Why news companies should steal a page from Amazon’s book on diversifying revenue


If you were to put a .44 Magnum to my head and ask me for one — one! — thing that is most challenging for news media companies, I’d say: finding more revenue streams.

So where do you look for new revenue streams?

If I were you, I’d go to Amazon.com. Not only can you find basically anything worth buying there, but you’ll also be able to learn a lot about how to diversify your revenues.

To “old people” like me, Amazon is still associated with books and, to some extent, music, videos, and other media products.

But if you ask digital natives, they just see a store. And they’re right. Amazon, which started selling books online in 1995, now has more than 20 million different products in stock, most of them non-media goods.

But let’s leave that aside for the moment and look at another aspect of how the retail giant is developing its business.

Last week, eMarketer published research on Amazon’s ad revenues (see chart below). The growth rate, as well as the bulk of revenues, is amazing. In two years, Amazon has doubled its net ad revenues, from US$419 million in 2011 to US$835 million estimated for this year.

Compare that to a news media giant like The New York Times, where both print and digital advertising revenues are declining — 13.3% and 4%, respectively. Digital ad revenues for the Times were US$46.5 million in the first quarter of 2013. That’s 24.3% of total ad revenues, which total US$191 million for the news company in the first quarter.

If you look at the estimated figures for 2013, Amazon will have more ad revenues than the entire New York Times Company, print and digital included. (In 2012, the Times had a total of US$883 million from print and digital advertising.) Pretty impressive for an online retailer, I’d say. 

Amazon is not only challenging traditional media companies, but also taking a bigger chunk of the lucrative search advertising market, worth almost US$20 billion. Google, of course, is untouchable in this field, taking almost 75% of U.S. search ads for an estimated US$14.39 billion in 2013, according to eMarketer (see graph below).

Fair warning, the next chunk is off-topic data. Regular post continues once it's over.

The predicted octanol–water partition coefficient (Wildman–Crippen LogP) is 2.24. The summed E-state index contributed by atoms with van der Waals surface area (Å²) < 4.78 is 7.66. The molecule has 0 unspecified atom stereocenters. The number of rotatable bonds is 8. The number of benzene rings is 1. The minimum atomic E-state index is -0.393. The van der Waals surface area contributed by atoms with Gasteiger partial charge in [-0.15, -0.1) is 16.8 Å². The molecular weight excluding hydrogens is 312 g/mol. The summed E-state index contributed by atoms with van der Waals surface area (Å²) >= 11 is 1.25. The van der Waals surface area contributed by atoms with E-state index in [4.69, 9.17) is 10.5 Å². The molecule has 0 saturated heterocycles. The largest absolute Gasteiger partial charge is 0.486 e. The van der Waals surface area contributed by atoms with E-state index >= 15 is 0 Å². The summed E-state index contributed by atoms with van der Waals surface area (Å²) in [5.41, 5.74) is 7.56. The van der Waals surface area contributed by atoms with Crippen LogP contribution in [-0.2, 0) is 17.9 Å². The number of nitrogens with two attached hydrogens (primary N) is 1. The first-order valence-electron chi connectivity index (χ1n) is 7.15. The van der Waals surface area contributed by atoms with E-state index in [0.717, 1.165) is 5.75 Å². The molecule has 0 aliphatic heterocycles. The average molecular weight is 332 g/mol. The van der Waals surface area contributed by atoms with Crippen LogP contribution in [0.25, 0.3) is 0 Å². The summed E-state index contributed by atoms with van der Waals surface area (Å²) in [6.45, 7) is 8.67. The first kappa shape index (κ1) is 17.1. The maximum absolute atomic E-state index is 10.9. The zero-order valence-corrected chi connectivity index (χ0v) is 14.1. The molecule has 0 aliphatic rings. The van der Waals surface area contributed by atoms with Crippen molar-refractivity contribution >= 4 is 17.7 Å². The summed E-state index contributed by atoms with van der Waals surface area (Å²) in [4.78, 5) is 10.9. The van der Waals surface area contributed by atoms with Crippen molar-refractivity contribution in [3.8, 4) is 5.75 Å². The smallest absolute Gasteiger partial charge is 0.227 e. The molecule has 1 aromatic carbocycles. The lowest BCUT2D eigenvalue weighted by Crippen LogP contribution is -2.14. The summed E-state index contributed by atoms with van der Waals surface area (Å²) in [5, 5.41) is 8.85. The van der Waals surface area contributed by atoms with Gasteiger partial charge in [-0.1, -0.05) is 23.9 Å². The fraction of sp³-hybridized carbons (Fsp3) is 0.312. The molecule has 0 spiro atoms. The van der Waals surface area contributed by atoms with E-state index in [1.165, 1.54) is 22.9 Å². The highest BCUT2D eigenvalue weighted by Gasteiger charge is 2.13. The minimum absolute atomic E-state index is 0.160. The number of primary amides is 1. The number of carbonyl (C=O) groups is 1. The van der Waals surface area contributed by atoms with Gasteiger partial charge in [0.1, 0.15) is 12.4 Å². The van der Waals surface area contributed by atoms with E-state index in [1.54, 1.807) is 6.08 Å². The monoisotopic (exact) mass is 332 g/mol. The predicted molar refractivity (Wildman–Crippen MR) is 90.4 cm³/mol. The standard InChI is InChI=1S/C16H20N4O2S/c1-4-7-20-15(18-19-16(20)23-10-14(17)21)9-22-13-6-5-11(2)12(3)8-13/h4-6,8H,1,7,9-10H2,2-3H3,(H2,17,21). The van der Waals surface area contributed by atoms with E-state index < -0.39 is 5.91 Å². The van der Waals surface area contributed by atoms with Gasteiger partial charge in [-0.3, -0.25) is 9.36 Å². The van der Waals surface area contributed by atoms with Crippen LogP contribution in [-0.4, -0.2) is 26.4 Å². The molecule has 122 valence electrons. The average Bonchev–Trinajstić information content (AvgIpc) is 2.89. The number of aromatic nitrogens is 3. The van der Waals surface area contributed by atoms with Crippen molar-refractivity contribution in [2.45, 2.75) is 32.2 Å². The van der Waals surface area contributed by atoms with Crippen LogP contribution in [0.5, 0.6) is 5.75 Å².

But guess what? Amazon is growing faster than anybody — this year surpassing Microsoft, which has had amazing growth since the launch of Bing, the company’s own search engine. Amazon is increasing search ad revenues at a pace of 46.8% versus 34.3% for Microsoft. Google is still growing at 12.5%, which is impressive considering its market dominance.

So Jeff Bezos, the founder and CEO of Amazon, who started selling books online 18 years ago, is now making more money on advertising than The New York Times, which has been selling ads since 1851.

How did that happen? 

A major part of that, I’d say, is about the culture of constant change and innovation that Bezos has developed at Amazon, and about his obsession with the customer.

But let’s also leave that aside for the moment and look at one thing that has been vital for growing the advertising business: Amazon’s obsession with Big Data.

In digital advertising and marketing, Big Data is becoming the worldwide dominant currency, much like the dollar was for trade back in the days.

Bezos has used data-driven customer focus to innovate and be able to take big risks, convinced by the data that he’s doing the right thing. We all know how Amazon’s intricate algorithms turn present shoppers’ habits into custom recommendations for new buyers.

“Determine what your customers need, and work backwards” is one of his ground rules. Big projects like the Kindle tablets and e-book readers have been launched because Bezos, internalising hundreds of data points, believed people would want an e-book reader that could download any book in 60 seconds or less.

The flip side of this: If customers don’t want something, it’s out — even if it means breaking up once powerful departments.

Amazon tracks performance against some 500 measurable goals, of which about 80% relate to customer objectives. Weekly reviews keep track of what is on course — and where attention is needed.

An example of the attention to details: Amazon metrics show that a 10th of a second delay in page rendering can translate into a 1% drop in customer activity.

Amazon has made use of Big Data to personalise the site for each user, thus eliminating classic customer segments like “soccer moms,” which are way too imprecise for a company obsessed by consumers and data.

Now the retail giant has turned that knowledge into new revenues from advertising. According to eMarketer, the bulk of Amazon’s ad revenues come from ads placed in or near search results that appear when a person searches Amazon for a product.

“Key to further growth will be the plethora of consumer purchasing data Amazon gathers through its core business, retail sales. Ad-selling competitors such as Google and Facebook lack such data — and therefore its targeting potential,” eMarketer concludes.

The key takeaway from the story of Amazon is for news media companies to be experts at gathering not only information but data, and to use that data to venture into new revenue streams.

Jeff Bezos did so. Back in 1994, just 10 months before launching Amazon.com, Bezos took a four-day course (four days!) on how to sell books. The class was sponsored by American Booksellers Association. He then changed how books are sold and later how retail is conducted.

And I’ll be damned if Jeff Bezos won’t play a major part in changing advertising. Again.

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